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Loveless (Russian: Нелюбовь)

March 8, 2018

LlessMaybe this is a lament for the loss of corporate values in post-Communist Russia. No moral compass guides anyone except for a community volunteer who tries to help the parents locate their son. Others pursue adultery or take selfies.

In Moscow, at the end of the school day, students are departing on their way home. One twelve year old boy, Alexey, decides to take an indirect path home rather than using the regular city streets. Alexey takes a path which leads him to walk by a local river in a wooded area just on the outskirts of town. He appears to be in no particular rush to get home. His parents, Zhenya and Boris, are in the midst of obtaining a divorce, with much animosity. They are portrayed as having divergent and incompatible personalities. Both are trying to form new lives in new relationships.

One day, it is discovered that the boy has disappeared from home, and his mother calls the police for assistance. At first, the police see this as the simple case of a runaway child and expect the boy to return home within a day or two. However, when Alexey does not return, a volunteer group specializing in the search for missing persons takes over the case and promptly initiates a preliminary search for the boy by sending the parents to estranged relatives in the hope of locating him. They are first sent to see if Alexey is at his mother’s parents. Alexey is not there when they arrive, though their trip to visit her mother out of town is punctuated by tension between the estranged relatives and Boris is verbally berated and excoriated by Zhenya. On the return trip home, her verbal abuse escalates to the point that Boris discharges her on the rural roadway before they get back to town.

The failure of the police to find Alexey promptly escalates the search for him into an all out emergency missing persons search across the town and surrounding areas. A search of an abandoned municipal building from an old dilapidated city development project where Alexey was known to have visited turns up nothing. Finally, the parents are asked to come to the morgue to examine and try to identify the remains of a John Doe child of still unknown identity. The parents both deny that the disfigured dead child’s body is their son, though the experience of being put through the identification process is emotionally traumatic to them as they breakdown in tears of desperation, with Alexey still missing.

Later, Alexey’s mother has sold their apartment and workers begin dismantling wall hangings and appliances left behind in the now vacant apartment. Outside on the street, missing person posters of Alexey now canvas large parts of the city trying to seek help in locating the missing boy. The scene shifts to the nearby river by the wooded path which Alexey used to use to walk home after school and the view focuses on an extended landscape scene looking through naked winter branches of the surrounding very tall trees. The tree branches sway slightly against the winter sky with no sight of Alexey or anyone else among the naked winter branches.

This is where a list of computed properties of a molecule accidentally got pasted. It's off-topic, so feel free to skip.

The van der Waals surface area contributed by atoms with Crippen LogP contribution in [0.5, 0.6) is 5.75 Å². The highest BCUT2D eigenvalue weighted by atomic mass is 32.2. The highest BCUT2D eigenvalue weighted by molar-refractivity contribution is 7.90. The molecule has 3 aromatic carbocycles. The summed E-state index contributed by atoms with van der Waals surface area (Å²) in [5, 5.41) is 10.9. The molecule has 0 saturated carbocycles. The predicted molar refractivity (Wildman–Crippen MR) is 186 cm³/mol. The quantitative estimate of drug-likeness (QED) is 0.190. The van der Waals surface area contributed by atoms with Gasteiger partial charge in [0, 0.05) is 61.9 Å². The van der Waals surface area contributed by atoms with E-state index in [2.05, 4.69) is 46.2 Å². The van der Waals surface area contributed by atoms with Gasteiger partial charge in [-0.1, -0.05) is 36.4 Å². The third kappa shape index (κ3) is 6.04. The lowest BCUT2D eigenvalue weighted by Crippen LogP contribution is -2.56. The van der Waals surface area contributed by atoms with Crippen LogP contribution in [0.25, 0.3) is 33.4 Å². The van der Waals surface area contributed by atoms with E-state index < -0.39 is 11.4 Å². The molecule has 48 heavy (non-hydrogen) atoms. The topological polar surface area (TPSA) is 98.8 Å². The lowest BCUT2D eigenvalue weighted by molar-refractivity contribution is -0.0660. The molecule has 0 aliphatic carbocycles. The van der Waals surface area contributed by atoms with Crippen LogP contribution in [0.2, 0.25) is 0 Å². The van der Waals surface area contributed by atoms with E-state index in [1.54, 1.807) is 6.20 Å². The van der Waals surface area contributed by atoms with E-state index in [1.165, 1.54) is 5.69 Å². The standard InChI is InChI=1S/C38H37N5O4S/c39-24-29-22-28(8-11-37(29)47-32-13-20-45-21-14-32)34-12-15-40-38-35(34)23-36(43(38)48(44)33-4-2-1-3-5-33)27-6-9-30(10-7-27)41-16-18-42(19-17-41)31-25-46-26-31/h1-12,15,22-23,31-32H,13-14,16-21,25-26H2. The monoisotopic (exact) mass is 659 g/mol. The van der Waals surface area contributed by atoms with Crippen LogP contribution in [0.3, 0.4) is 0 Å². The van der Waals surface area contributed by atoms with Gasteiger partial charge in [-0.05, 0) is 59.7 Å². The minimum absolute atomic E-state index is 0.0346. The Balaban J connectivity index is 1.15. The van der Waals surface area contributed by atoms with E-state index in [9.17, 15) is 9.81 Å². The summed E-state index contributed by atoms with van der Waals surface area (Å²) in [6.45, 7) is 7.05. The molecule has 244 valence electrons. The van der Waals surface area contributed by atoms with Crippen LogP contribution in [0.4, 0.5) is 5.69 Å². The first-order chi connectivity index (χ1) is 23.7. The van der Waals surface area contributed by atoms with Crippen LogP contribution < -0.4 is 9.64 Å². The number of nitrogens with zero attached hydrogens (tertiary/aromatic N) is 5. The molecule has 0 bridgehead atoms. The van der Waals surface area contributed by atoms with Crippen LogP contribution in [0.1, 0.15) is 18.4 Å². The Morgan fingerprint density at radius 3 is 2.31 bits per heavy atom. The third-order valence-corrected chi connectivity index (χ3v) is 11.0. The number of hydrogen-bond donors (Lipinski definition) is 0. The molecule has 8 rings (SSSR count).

Alyosha’s father, Boris (Alexei Rozin), the more beleaguered party in the combatant duo, is mostly concerned that he will lose his job if his born-again Christian boss finds out about the divorce. Only stable family men and women are hired and kept on board. What an ironic evolution in the once allegedly God-free society.

At the end, the empty, barren rooms, once occupied by the unhappy family and now stripped of its presence, somehow feel abandoned and sad even as one hopes that the new tenants will make for a happier place.

The image of parents in general and mothers in particular is harsh and unforgiving. Zhenya says she never wanted a child and was repulsed when she first held him, attitudes that have only grown more intense with time. She asks her lover if that makes her a monster. “The most beautiful monster in the world,” he purrs. Her own mom, equally onerous and devoid of maternal feelings, makes it clear that if Alyosha surfaces she will not take him in. Even Masha’s mother, a superficially more benign figure, is a harridan too. At the end she’s whining about the apartment’s congestion, suggesting that her grandchild be placed with other relatives, not because she is concerned with his well-being, but rather her own convenience. Of course, in light of the toddler’s brusque treatment at the hands of his father Boris, perhaps another home would be an improvement. But given the hard-edged, self-serving universe these characters occupy, it’ll probably make no difference either way.

The hunt inspires some of Zvyagintsev’s most impressive wide-screen imagery, long shots capturing groups of characters as they roam open landscapes in pursuit of the boy.

The final imagery is as evocative as the film’s first snippet. Now living with Anton in his glossy high-end apartment, Zhenya is working out on a treadmill as news of the Ukrainian War is broadcast in the background, her eyes almost glassily vacant.

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